Hundreds of loyalist protesters gathered in Co Down last night to oppose the Northern Ireland Protocol.
The rally in Newtownards heard calls for the DUP not to nominate a new First Minister until the Protocol is abandoned.
The issue is now threatening the power-sharing government in the North, which is already in disarray after the leader of the DUP resigned after just three weeks in the role.
DUP members turned against Edwin Poots after he nominated Paul Givan to become First Minister there despite their protests.
Party members had wanted Mr Poots to hold off on putting a name forward, due to their anger over the British government agreeing to introduce an Irish Language Act in the North if Stormont failed to do so.
Unionists feel the post-Brexit policy is cutting them off from the rest of the UK.
Speaking to Newstalk Breakfast Weekends, Michael Nesbitt, MLA for Strangford and former leader of the Ulster Unionist Party said that there is no reason why the Stormont executive shouldn't survive over the DUP crisis.
He told host Eamonn Torsney that there is a need for stability and cohesion in Government, particularly during a global pandemic.
"If we put ourselves in the position where we recognise there is a greater good above and beyond party political interests then I think we put ourselves in the mind frame of problem-solving and get on with solving these issues and governing for the people of Northern Ireland," Mr Nesbitt said.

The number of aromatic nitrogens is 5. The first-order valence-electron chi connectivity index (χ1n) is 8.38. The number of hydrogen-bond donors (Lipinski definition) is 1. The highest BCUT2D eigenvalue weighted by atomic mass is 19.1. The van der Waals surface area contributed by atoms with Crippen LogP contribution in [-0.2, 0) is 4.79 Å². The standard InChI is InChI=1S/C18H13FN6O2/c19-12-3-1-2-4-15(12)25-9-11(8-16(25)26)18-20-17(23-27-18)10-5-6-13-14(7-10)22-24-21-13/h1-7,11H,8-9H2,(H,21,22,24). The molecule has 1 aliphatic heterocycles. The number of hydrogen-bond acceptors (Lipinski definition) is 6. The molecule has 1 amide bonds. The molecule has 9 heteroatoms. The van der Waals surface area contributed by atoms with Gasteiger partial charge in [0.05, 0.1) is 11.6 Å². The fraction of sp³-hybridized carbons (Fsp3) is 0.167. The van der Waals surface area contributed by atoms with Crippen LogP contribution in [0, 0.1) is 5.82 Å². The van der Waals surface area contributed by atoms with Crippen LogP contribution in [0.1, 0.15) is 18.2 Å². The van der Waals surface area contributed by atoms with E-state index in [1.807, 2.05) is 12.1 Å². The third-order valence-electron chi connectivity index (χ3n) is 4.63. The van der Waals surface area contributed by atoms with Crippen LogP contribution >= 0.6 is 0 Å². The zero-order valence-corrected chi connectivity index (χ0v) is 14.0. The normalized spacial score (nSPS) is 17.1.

"I think the big issue is this, when you go into an election you're close rivals competing for votes but when you're out the far side and votes have been cast and counted, you know you're going into a coalition government with four or five political parties around the table at Stormont castle.
"At that point, you should realise that you should cease to be rivals and become partners in government.
"The DUP and Sinn Féin have been in Stormont castle since 2007 and over those 14 years, I think it has become abundantly clear that they cannot work together.
"I do wonder why the electorate keep putting them in there when there are alternatives to a DUP/Sinn Féin led government which actually deliver an alternative that delivers government."
Mr Nesbitt added that while he wouldn't be pushing for an election to take place, he would accept one if it was put forward.
He questioned why loyalists would want to give more power to Westminister if Northern Ireland's government was temporality reverted to direct rule, and called this "counterintuitive".
In relation to Friday night's rally in Co Down, he said that people are entitled to protest on the streets if it is done in a "lawful and respectful way".
"I have to say to unionists who were out on the streets of Newtownards last night, what do you think you're going to achieve?" Mr Nesbitt questioned.
"I think if the [Northern Ireland Protocol] is going to go, it's going to go through a process of negotiation, and that negotiation has to be led by the British government and the European Union, I would like the Northern Ireland Executive to have a bit more skin in the game this time.
"I think one of the problems was it was done so quickly, on December 24th last, and implemented almost immediately and nobody had thought through the consequences.
"We're seeing some of the negative consequences now so the first step I think is to address and mitigate the worst excesses."